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Give me the weekend and I will make a complex contour plot of some regular tetrapower, or I ask Dmitrii, perhaps he is faster in make such plot.
The singularities should be quite visible in such a plot.
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11/16/2009, 12:30 AM
(This post was last modified: 11/16/2009, 12:33 AM by bo198214.)
(11/13/2009, 12:16 PM)bo198214 Wrote: Give me the weekend and I will make a complex contour plot of some regular tetrapower
Here are finally the pictures (damn did that take time, as a side effect I discovered a bug in the python mpmath.lambertw function). I show the conformal map of z[4]0.5 inside the upper half of the ShellThron region via regular iteration, i.e. .
For the accuracy I checked the difference . It is always under .
I computed the regular iteration as a mixture of the powerseries development at the lower fixed point, together with (if 1 is not inside the convergence radius of this powerseries) the equality , i.e. the exponentials move the argument towards the fixed point until it is inside its convergence radius then the powerseries can be applied and the same number of logarithms have to finish the computation.
I assumed the convergence radius to be at least the distance of the fixed point from the image of the ShellThron region.
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11/16/2009, 12:55 AM
(This post was last modified: 11/16/2009, 12:57 AM by bo198214.)
If we choose the original region closer to the ShellThron region the regular tetrapower gets chaotic:
This seems to indicate that the function has singularities on the ShellThron boundary.
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11/16/2009, 01:10 AM
(This post was last modified: 11/16/2009, 01:10 AM by mike3.)
What about the vicinity of the area ? And what formula are you using for this, the sum one or the limit one? Which requires more numerical precision, esp. near the edge?
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11/16/2009, 09:01 AM
(This post was last modified: 11/16/2009, 09:03 AM by bo198214.)
(11/16/2009, 01:10 AM)mike3 Wrote: And what formula are you using for this, the sum one or the limit one? Which requires more numerical precision, esp. near the edge?
Mike, I took the extra time to describe it in my previous post:
(11/16/2009, 12:30 AM)bo198214 Wrote: I computed the regular iteration as a mixture of the powerseries development at the lower fixed point, together with (if 1 is not inside the convergence radius of this powerseries) the equality , i.e. the exponentials move the argument towards the fixed point until it is inside its convergence radius then the powerseries can be applied and the same number of logarithms have to finish the computation.
I assumed the convergence radius to be at least the distance of the fixed point from the image of the ShellThron region.
Quote:What about the vicinity of the area ?
In which form/region you want it to be shown? Different sectors, or decreasing distance to the boundary?
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(11/16/2009, 09:01 AM)bo198214 Wrote: Mike, I took the extra time to describe it in my previous post:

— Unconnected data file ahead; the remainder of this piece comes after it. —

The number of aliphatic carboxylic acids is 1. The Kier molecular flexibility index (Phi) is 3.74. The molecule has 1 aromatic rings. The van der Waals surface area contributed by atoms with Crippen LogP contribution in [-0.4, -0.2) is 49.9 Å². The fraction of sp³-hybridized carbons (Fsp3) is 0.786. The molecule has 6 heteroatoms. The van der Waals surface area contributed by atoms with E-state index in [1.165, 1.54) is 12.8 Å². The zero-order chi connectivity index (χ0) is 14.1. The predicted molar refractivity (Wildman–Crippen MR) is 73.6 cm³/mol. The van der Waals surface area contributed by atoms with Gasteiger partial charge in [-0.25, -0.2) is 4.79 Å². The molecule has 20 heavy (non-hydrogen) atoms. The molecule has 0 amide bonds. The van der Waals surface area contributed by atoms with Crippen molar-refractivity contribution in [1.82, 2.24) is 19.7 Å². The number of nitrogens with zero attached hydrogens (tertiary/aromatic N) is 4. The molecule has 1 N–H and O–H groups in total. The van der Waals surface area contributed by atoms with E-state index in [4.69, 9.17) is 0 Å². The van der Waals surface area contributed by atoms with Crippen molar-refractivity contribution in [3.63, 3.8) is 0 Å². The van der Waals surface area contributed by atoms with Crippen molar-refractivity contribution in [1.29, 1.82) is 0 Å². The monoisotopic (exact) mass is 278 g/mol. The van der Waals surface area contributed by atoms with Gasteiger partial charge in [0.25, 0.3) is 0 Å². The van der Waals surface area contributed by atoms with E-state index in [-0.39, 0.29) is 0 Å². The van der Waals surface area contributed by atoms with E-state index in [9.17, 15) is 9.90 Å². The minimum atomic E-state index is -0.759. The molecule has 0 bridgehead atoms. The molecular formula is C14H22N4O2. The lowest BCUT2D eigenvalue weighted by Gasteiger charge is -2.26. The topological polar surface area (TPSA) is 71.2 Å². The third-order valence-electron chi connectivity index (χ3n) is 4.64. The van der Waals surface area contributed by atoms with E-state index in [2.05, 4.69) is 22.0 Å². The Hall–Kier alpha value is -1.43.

(11/16/2009, 12:30 AM)bo198214 Wrote: I computed the regular iteration as a mixture of the powerseries development at the lower fixed point, together with (if 1 is not inside the convergence radius of this powerseries) the equality , i.e. the exponentials move the argument towards the fixed point until it is inside its convergence radius then the powerseries can be applied and the same number of logarithms have to finish the computation.
I assumed the convergence radius to be at least the distance of the fixed point from the image of the ShellThron region.
Ah, I see now. How much numerical precision was required, though?
Quote:What about the vicinity of the area ?
In which form/region you want it to be shown? Different sectors, or decreasing distance to the boundary?
Region? I suppose a small circle around e^{1/e}, excluding the wedge that lies outside the STR?
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(11/16/2009, 11:39 AM)mike3 Wrote: Ah, I see now. How much numerical precision was required, though?
Nearly nothing. I computed with 100 bits precision and 10 terms of the powerseries. This gives already error under , at least for the shown regions.
Quote:Region? I suppose a small circle around e^{1/e}, excluding the wedge that lies outside the STR?
Yes I meant how to approach the STR boundary. Because if you go really close then you dont see much in the chaos (as it is shown in my previous pictures).
I will do it today evening (MET).
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11/16/2009, 08:08 PM
(This post was last modified: 11/16/2009, 08:09 PM by mike3.)
Interesting. So perhaps isn't a singularity after all, though there are other points on the boundary that are, which would agree with the results from the Taylor experiment.
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11/17/2009, 10:20 AM
(This post was last modified: 11/17/2009, 10:22 AM by bo198214.)
(11/16/2009, 08:08 PM)mike3 Wrote: So perhaps isn't a singularity after all, though there are other points on the boundary that are, which would agree with the results from the Taylor experiment.
Unfortunately from the picture you can not conclude that it is no singularity. Isolated singularities have this behaviour to take on nearly every value in each neighborhood, branchpoints however can be quite wellbehaved, e.g. the pictures for sqrt are:
My guess is that the "proper" singularities (i.e. those with chaotic behaviour taking nearly every point in each neighborhood) are dense on the TSR boundary. So that no continuable path leads outside the TSR.